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Today, Sunday February 12th, is the beginning of Random Acts of Kindness Week. This whole concept had taken off to such a degree as to be a movement, but I pay no attention to that. And while you can, you needn’t either. What we can all do during this week is one little thing – one kind little thing – each day for another person or animal that will make some small difference in their life. Just because we can.

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Kindness, as you know, is it’s own reward. And if you enjoy how you feel this week, then go for another week, and another. Because not only will you have changed the world,  you will have changed yourself.

Here are some new quotes I found for inspiration …

“Remember that everyone you meet is afraid of something, loves something and has lost something.”
~ H. Jackson Brown, Jr.

“Too often we underestimate the power of a touch, a smile, a kind word, a listening ear, an honest compliment, or the smallest act of caring, all of which have the potential to turn a life around.”
~ Leo Buscaglia

“Sure the world breeds monsters, but kindness grows just as wild… ”
~ Mary Karr, The Liars’ Club: A Memoir, 1995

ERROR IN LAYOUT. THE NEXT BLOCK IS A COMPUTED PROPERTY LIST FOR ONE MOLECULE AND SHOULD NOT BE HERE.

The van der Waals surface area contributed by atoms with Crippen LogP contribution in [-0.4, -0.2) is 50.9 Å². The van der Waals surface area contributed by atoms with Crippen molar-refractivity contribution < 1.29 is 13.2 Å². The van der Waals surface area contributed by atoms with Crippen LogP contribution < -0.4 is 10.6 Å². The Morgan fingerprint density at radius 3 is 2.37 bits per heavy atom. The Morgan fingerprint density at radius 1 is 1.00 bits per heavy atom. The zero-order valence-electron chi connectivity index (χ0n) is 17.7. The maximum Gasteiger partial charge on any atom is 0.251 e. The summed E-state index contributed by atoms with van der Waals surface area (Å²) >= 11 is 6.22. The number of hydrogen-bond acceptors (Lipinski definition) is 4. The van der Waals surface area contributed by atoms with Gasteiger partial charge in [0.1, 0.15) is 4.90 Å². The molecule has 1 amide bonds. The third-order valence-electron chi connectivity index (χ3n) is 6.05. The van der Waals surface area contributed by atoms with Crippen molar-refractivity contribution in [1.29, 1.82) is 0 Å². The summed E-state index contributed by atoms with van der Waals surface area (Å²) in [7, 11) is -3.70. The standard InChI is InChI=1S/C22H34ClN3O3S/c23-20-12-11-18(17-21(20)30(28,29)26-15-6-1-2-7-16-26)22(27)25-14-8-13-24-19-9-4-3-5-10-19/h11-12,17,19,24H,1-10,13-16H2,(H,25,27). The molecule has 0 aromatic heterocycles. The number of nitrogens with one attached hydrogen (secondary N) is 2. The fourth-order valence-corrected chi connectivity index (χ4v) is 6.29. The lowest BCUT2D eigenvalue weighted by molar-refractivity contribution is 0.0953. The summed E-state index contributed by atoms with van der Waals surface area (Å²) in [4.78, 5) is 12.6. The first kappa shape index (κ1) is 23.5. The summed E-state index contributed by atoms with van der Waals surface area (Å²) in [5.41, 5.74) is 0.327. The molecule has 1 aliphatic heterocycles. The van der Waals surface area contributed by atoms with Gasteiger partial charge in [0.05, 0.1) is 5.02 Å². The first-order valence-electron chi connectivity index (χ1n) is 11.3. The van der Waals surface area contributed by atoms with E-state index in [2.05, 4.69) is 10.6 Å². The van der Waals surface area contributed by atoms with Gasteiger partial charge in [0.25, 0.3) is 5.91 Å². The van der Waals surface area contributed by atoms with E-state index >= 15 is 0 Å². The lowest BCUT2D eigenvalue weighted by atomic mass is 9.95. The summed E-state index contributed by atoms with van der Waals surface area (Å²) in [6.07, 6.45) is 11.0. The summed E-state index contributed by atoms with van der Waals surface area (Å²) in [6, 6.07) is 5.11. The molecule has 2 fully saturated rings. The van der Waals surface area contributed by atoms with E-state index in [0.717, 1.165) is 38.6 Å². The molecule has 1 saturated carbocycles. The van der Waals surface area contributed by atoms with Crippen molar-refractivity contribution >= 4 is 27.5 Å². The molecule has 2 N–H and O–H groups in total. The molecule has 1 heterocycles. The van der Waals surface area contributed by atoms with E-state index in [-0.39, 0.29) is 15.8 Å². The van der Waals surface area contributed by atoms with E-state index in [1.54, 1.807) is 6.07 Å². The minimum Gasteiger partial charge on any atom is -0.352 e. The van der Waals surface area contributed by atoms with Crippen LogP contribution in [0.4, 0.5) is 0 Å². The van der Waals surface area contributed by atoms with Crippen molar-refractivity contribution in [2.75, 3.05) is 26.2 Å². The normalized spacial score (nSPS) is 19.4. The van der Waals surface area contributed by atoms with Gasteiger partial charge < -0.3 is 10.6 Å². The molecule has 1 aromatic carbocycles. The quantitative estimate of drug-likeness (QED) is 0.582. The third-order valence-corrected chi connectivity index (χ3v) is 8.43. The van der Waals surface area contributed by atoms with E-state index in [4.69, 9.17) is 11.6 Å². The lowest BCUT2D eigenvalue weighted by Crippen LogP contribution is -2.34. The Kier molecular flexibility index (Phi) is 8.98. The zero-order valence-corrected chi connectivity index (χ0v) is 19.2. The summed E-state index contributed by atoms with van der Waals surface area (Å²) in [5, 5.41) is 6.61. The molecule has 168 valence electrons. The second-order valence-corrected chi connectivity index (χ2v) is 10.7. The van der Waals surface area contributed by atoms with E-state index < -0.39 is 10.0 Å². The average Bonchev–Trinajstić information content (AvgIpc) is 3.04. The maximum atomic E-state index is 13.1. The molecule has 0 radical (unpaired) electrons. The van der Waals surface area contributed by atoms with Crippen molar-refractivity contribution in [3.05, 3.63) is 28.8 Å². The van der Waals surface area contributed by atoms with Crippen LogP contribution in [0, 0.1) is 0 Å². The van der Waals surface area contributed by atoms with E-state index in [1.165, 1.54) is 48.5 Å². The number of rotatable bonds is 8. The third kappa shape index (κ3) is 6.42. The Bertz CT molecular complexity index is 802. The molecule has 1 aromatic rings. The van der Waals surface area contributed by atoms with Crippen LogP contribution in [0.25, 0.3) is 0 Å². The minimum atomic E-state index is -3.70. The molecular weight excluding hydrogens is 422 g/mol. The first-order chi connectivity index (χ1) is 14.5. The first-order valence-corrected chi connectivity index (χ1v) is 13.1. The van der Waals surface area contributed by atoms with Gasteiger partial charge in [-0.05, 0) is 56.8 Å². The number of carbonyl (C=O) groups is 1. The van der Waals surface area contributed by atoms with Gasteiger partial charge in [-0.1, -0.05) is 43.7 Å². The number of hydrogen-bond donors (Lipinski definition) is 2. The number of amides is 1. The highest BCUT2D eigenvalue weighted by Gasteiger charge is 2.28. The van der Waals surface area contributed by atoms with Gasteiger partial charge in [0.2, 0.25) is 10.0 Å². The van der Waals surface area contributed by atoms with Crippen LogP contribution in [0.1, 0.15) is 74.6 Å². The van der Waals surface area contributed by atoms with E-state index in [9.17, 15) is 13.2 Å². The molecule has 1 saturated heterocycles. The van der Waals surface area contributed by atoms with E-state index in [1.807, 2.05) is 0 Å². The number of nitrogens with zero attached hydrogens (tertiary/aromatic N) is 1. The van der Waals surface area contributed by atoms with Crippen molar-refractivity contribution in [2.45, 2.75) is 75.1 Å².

“Do your little bit of good where you are; it’s those little bits of good put together that overwhelm the world.”
– Desmond Tutu

“In the long run, the sharpest weapon of all is a kind and gentle spirit.”

~ Anne Frank, The Diary of Anne Frank

Music Frames Life

Certainly one of the joys of the internet is how you may start in one place and travel down a path to someplace magical. It started a few days ago. I was visiting one of the blogs I follow, Salmon Brook Farms, and there I found a video of it’s author, Lavinia, playing acoustic guitar and singing. A Martin guitar, I found out upon inquiring. Her playing is exquisite  and the sound of the Martin, so very soulful. It made me remember how much I love this kind of music.

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For me, and perhaps for you, music has framed many life experiences. You could play me any number of different songs in any number of types of music and it would be as if a spotlight turned on, and a video played of some segment of my life gone by, complete with the people there at the time, location, and every feeling I went through in that moment. Music is so very powerful and weaves intricately with memory to form these deeply felt emotions. I realize how much I have missed it in my life of late.